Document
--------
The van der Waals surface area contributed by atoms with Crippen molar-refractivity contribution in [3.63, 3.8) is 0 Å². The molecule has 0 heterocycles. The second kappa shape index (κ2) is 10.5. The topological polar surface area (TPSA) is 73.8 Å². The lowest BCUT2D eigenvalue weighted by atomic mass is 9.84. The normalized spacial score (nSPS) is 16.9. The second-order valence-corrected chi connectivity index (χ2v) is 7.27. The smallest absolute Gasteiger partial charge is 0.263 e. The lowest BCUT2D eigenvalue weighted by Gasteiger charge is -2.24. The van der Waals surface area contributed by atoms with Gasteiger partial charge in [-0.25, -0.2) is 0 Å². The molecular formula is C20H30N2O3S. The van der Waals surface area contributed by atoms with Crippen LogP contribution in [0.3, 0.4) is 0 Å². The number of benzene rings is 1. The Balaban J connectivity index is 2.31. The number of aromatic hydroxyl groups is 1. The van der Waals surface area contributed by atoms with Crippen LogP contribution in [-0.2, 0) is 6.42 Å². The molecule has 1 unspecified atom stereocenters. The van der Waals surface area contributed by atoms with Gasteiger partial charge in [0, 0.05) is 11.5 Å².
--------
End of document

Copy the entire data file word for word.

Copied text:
The van der Waals surface area contributed by atoms with Crippen molar-refractivity contribution in [3.63, 3.8) is 0 Å². The molecule has 0 heterocycles. The second kappa shape index (κ2) is 10.5. The topological polar surface area (TPSA) is 73.8 Å². The lowest BCUT2D eigenvalue weighted by atomic mass is 9.84. The normalized spacial score (nSPS) is 16.9. The second-order valence-corrected chi connectivity index (χ2v) is 7.27. The smallest absolute Gasteiger partial charge is 0.263 e. The lowest BCUT2D eigenvalue weighted by Gasteiger charge is -2.24. The van der Waals surface area contributed by atoms with Gasteiger partial charge in [-0.25, -0.2) is 0 Å². The molecular formula is C20H30N2O3S. The van der Waals surface area contributed by atoms with Crippen LogP contribution in [0.3, 0.4) is 0 Å². The number of benzene rings is 1. The Balaban J connectivity index is 2.31. The number of aromatic hydroxyl groups is 1. The van der Waals surface area contributed by atoms with Crippen LogP contribution in [-0.2, 0) is 6.42 Å². The molecule has 1 unspecified atom stereocenters. The van der Waals surface area contributed by atoms with Gasteiger partial charge in [0, 0.05) is 11.5 Å².